Baby and Me

My older children are spending the week with their grandparents (and cousins, I'm sure), so Charlotte is getting a little taste of being an only child.  You might think to yourself, "Wow, that must be nice," or "Wow, you must be getting a lot done."  Well, yes, it is very nice; I can actually count on some down time when Charlotte is sleeping, and sibling rivalry simply does not happen when only one child is present.

One thing that seems like it wouldn't be great but actually is ok, is that I still find myself battling depression, even though my daily pressure is reduced by a factor of 2.  (Don't check my math.)  What I mean is that sometimes I think I don't really have depression, I just have children and I can't seem to suck it up and do the job in front of me.  What mother of small children hasn't wanted to bang her head against the wall for 20 minutes and then sleep the rest of the day?  But I'm finding this week that I still have to be vigilant and pull out all my tools to keep myself well, and it's oddly reassuring to me.  As in, I do have a real thing going on outside of my control and I'm not totally a lazy complainer.

"You may think I'll ride back here quietly, but you've got another thing coming, lady."

As for getting a lot done, yes, certainly.  I am doing a lot of talking: "no, you may not stick that in the toilet," and "we don't eat shoes, put that back," and "please don't smear banana on my face."  All that mixed in with, "where did this come from?" or "where did you take my xyz off to?"  Charlotte is not exactly in the play independently stage, and she makes up for her missing playmates by following me around, or dragging little bits of toys all over the house and hiding my chapstick in clever places, like the garbage can.  So I'm also doing a lot of collecting, and Olympic diving to save either the baby or some item she's about to shot-put into the atmosphere.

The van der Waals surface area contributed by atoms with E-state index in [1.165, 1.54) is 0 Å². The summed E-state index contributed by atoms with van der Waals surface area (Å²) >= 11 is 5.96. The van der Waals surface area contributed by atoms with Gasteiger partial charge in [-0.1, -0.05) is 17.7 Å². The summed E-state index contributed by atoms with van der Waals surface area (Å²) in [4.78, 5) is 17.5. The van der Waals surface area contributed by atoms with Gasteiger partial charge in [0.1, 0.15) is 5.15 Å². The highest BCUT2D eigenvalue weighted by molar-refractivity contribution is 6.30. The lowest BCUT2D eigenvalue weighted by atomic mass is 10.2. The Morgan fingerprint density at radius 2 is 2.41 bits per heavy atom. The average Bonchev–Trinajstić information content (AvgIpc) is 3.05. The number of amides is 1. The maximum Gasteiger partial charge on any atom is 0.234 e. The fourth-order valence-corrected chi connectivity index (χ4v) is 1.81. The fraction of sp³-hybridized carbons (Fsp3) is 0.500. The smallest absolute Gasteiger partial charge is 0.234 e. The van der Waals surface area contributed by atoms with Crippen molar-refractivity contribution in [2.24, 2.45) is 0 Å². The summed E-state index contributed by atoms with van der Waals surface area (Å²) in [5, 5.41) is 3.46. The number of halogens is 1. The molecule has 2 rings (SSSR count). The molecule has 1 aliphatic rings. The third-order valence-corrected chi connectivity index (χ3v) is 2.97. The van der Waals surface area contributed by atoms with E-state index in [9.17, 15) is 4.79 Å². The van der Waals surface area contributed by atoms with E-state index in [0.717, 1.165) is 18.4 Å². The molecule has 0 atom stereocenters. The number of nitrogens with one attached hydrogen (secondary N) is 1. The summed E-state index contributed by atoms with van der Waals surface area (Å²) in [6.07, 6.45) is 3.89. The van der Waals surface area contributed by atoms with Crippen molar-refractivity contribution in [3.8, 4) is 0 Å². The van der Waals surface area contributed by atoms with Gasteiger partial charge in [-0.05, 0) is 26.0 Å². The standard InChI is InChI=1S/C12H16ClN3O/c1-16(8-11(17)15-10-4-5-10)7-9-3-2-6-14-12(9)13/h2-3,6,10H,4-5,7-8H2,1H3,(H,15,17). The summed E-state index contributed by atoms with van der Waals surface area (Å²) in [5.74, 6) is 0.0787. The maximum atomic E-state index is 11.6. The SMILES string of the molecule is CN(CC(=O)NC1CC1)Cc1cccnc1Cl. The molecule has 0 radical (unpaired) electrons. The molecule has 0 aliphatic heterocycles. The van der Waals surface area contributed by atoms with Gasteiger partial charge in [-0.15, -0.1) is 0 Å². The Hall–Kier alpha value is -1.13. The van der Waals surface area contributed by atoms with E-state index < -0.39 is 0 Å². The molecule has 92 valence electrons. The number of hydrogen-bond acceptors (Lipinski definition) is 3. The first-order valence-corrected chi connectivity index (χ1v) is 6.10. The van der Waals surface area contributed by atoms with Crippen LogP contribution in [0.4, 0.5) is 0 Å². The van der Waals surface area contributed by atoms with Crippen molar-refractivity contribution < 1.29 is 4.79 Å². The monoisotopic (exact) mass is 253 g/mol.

Here's a little window into Charlotte's personality.  I thought I would use all this one-on-one time with Charlotte to get her to start signing, especially when she is all done with her meals (as opposed to the arch-and-screech routine that she has been favoring).  My other children were signing at this time, and perhaps I've let her get away with sitting there and staring at me until I give in and move her hand for her ("see, we sign all done when we are ready to get out. . .").

Scene: Charlotte raises her voice and jabbers at me, pushing pointedly against her booster tray.  I look Charlotte in the eye and say, "sign all done."  I wave my hands in the sign, and then wait for her to respond.  She looks me in the eye, picks up her spoon and drops it over the side of the chair.  I grab it on the way down, and then snatch her cup when she attempts to repeat the procedure.  I make the sign again, and wait.  Charlotte drops her forehead, but keeps her eyes on me as she picks up a handful of oatmeal and flings it at the floor.

Well played, child.  Well played.


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